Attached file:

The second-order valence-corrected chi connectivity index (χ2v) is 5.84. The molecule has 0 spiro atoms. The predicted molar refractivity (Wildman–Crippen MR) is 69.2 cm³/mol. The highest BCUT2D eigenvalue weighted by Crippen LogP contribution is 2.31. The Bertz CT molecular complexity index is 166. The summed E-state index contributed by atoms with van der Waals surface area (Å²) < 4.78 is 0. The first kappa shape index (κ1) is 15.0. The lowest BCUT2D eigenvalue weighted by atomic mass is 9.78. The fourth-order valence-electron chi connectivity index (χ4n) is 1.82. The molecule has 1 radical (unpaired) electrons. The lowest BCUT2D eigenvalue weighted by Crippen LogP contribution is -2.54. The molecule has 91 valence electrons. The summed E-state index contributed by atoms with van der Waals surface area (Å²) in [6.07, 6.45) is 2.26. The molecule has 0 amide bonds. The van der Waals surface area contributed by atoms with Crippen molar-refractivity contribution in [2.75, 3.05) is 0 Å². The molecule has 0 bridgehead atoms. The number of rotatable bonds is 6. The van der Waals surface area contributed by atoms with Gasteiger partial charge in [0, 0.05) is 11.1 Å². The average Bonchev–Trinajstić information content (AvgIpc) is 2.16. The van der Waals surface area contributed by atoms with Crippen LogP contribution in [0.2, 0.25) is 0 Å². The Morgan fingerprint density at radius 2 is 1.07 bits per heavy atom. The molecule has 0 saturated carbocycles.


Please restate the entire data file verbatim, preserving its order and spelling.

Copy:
The second-order valence-corrected chi connectivity index (χ2v) is 5.84. The molecule has 0 spiro atoms. The predicted molar refractivity (Wildman–Crippen MR) is 69.2 cm³/mol. The highest BCUT2D eigenvalue weighted by Crippen LogP contribution is 2.31. The Bertz CT molecular complexity index is 166. The summed E-state index contributed by atoms with van der Waals surface area (Å²) < 4.78 is 0. The first kappa shape index (κ1) is 15.0. The lowest BCUT2D eigenvalue weighted by atomic mass is 9.78. The fourth-order valence-electron chi connectivity index (χ4n) is 1.82. The molecule has 1 radical (unpaired) electrons. The lowest BCUT2D eigenvalue weighted by Crippen LogP contribution is -2.54. The molecule has 91 valence electrons. The summed E-state index contributed by atoms with van der Waals surface area (Å²) in [6.07, 6.45) is 2.26. The molecule has 0 amide bonds. The van der Waals surface area contributed by atoms with Crippen molar-refractivity contribution in [2.75, 3.05) is 0 Å². The molecule has 0 bridgehead atoms. The number of rotatable bonds is 6. The van der Waals surface area contributed by atoms with Gasteiger partial charge in [0, 0.05) is 11.1 Å². The average Bonchev–Trinajstić information content (AvgIpc) is 2.16. The van der Waals surface area contributed by atoms with Crippen LogP contribution in [0.2, 0.25) is 0 Å². The Morgan fingerprint density at radius 2 is 1.07 bits per heavy atom. The molecule has 0 saturated carbocycles.